Putin’s Squad of Allies Just Got a Lot More Dangerous

Sputnik/Mikhael Klimentyev/Kremlin via REUTERS

Sputnik/Mikhael Klimentyev/Kremlin via REUTERS

Top defense officials from Belarus and Iran met in Tehran on Monday on a trip dedicated to solidifying closer military ties between the two countries.

The meeting—which took place between Belarusian Defense Minister Viktor Khrenin and Iranian Defense Minister Mohammad Reza Ashtiani—follows reports that Minsk is working to convert a manufacturing plant in Belarus to produce Shahed drones for Russia.

The two leaders signed a memorandum of understanding on Minsk-Tehran military ties during the visit, according to the Tehran Times, though it’s not clear if the two countries reached an agreement on the Shahed production.

“Belarus holds a special place in Iran’s foreign policy,” Ashtiani said.

But building Shahed drones in Belarus could contribute to Russia’s war effort in Ukraine and help alleviate some of the logistical pressures of transferring the Shahed drones to Russia.

According to a recent White House assessment, the Shahed drones Russia has been using to attack Ukrainian cities are built in Iran, then shipped across the Caspian Sea, and later transferred for use in Russia.

What Putin Can Do With His New, Deadly Gift From Iran

Iran began shipping Shahed drones to Russia last year, helping Moscow build up its arsenal of attack drones for the war in Ukraine. In return, Iran has been cooperating with Russia on missiles, electronics, and air defense, in what White House National Security Council Coordinator John Kirby called “unprecedented defense cooperation.”

“Iran is seeking to purchase additional military equipment from Russia, including attack helicopters, radars, and YAK-130 combat trainer aircraft. In total, Iran is seeking billions of dollars’ worth of military equipment from Russia,” Kirby said in a briefing in June.

The potential additional production of Shahed drones in Belarus could indicate that Tehran-Moscow relations are back on track.

It would come just weeks after Moscow suggested that Iran’s dispute with the United Arab Emirates over the Hormuz Islands should be resolved through negotiations, bringing defense cooperation between Moscow and Tehran came to a head. Iran’s foreign ministry called Russia’s ambassador to Tehran to rebuke Russia’s statements, asking Moscow to “correct its position.”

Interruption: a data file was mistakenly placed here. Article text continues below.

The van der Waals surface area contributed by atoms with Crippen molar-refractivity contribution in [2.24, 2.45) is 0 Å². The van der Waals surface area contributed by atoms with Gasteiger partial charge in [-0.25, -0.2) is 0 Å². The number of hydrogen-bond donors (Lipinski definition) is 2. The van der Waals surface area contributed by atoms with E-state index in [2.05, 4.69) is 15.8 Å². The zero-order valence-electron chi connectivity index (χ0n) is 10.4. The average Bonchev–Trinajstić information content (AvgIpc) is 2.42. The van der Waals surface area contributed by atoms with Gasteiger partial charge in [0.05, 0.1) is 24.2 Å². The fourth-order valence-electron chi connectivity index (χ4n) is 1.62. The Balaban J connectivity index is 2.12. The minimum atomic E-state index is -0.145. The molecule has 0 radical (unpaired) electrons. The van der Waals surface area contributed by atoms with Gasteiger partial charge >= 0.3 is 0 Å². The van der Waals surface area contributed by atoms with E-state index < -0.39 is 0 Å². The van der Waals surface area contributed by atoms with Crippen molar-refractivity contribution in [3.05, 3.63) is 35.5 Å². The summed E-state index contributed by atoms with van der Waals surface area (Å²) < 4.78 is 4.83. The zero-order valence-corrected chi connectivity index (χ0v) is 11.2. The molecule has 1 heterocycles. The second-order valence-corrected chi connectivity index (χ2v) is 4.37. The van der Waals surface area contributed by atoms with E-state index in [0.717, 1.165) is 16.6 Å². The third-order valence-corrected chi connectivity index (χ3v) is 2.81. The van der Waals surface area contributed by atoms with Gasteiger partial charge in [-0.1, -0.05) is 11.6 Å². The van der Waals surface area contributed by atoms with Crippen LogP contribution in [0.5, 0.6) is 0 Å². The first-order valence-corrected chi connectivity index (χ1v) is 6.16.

The UAE claims the three islands in question as part of its territory, although the islands are governed by Iran.

“The three islands belong to Iran forever and issuing such statements contradicts Iran’s friendly relations with its neighbors,” Iran’s foreign ministry said.

Iranian Foreign Minister Hossein Amir Abdollahian, for his part, took the chance to launch some barbs toward Moscow, suggesting that Iran respects the territorial integrity of Ukraine, according to the Moscow Times.

“We believe in the territorial integrity of every country, including Ukraine, which should be the top priority for all countries, based on international law,” he said.

The Kremlin was quick to try to mend the relationship. Russia’s Deputy Foreign Minister and Special Presidential Representative for the Middle East and Africa Mikhail Bogdanov stressed to Iran’s ambassador to Moscow, Kazem Jalali, that Russia respects Iran’s sovereignty and territorial integrity. Russian Foreign Minister Sergei Lavrov later swooped in with his own reassurances.

“The Russian Federation has no doubt about the sovereignty and territorial integrity of the Islamic Republic of Iran and has fully respected it and will do it,” Lavrov told his counterpart Hossein Amir Abdollahian.

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The quick turnaround suggests that Russia is aware of just how badly it needs military assistance from Iran for the war in Ukraine.

The effort to build closer Belarus-Iran ties this week could be the latest indication that work on Shahed drones’ production inside Russia is not going according plan. Russia agreed last year to bring production of the drones to Russian soil, according to U.S. intelligence.

The production process is expected to be automated in two to three years, according to the Moscow Times, and the White House has assessed that the plant will be fully operational by next year

“We have information that Russia is receiving materials from Iran needed to build a UAV (unmanned aerial vehicle) manufacturing plant inside Russia. This plant could be fully operational early next year,” White House National Security Council Coordinator John Kirby said last month.

But production has so far suffered from unrealistic timelines and makeshift facilities, according to Protokol and Razvorot.

Read more at The Daily Beast.

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